The Super Bowl Seems To Be A Loss Leader For A Host City

The NFL won’t lose money.



Two years ago, Channel 13 news in Houston raised a question about the 2017 Super Bowl in the city. How much public funding was going into the week-long NFL party? The answer according to Channel 13 news? About $26 million from Harris County and Texas taxpayers. There is a familiar theme to the Super Bowl. The host city doesn’t see much of a return on the investment. Four years ago, the mayor of Glendale, Arizona Jerry Weiers said Glendale would lose money on the event. Mayor Weiers told an interviewer from ESPN The Magazine that I totally believe we will lose money on this. Weiers claimed Glendale lost $1 million on the 2008 game although Arizona Cardinals owner Michael Bidwill countered that the city got $13 million of free advertising. The problem with the claim. There was no $13 million check that was sent to the Arizona city. Glendale’s numbers backed up Weiers who was not the city’s mayor in 2008. Glendale spent a bit more than $3 million in city services on the game and got back just slightly more than a million dollars in taxes from various spending at places including hotels, motels, restaurants and car rental agencies.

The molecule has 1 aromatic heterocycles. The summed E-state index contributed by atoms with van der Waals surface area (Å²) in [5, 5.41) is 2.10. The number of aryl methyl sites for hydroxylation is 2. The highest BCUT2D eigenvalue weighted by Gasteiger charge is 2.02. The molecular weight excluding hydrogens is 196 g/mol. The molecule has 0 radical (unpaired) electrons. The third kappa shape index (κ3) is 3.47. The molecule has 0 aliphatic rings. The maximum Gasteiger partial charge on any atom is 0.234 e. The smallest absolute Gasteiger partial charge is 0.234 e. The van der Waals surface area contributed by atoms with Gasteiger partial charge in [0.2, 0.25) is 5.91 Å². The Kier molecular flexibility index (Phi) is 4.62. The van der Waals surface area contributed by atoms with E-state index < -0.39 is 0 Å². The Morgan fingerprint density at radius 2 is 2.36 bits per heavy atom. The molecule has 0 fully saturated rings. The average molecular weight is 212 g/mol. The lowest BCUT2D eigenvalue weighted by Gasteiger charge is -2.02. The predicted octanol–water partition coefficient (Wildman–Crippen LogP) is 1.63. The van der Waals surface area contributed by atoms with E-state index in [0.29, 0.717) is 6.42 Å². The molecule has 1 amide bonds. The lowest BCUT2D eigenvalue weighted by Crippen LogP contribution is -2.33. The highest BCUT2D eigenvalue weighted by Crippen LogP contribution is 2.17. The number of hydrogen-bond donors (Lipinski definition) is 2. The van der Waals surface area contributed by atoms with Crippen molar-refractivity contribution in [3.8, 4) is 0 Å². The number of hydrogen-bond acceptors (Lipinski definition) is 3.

Some Super Bowl goers do spend money at hotels and motels and car rental agencies but if those places are not locally owned, Super Bowl rate hikes at those places don’t stay in the host city rather the money goes back to a home office elsewhere. Same with restaurants. Sure, some people, taxi drivers, people who clean hotel/motel rooms, parking lot attendants, waiters and waitresses might get more tip money but a good chunk of Super Bowl spending doesn’t go to non-hospitality businesses. The NFL doesn’t care about what a host city spends on the Big Game as long as the NFL makes money which is always the case.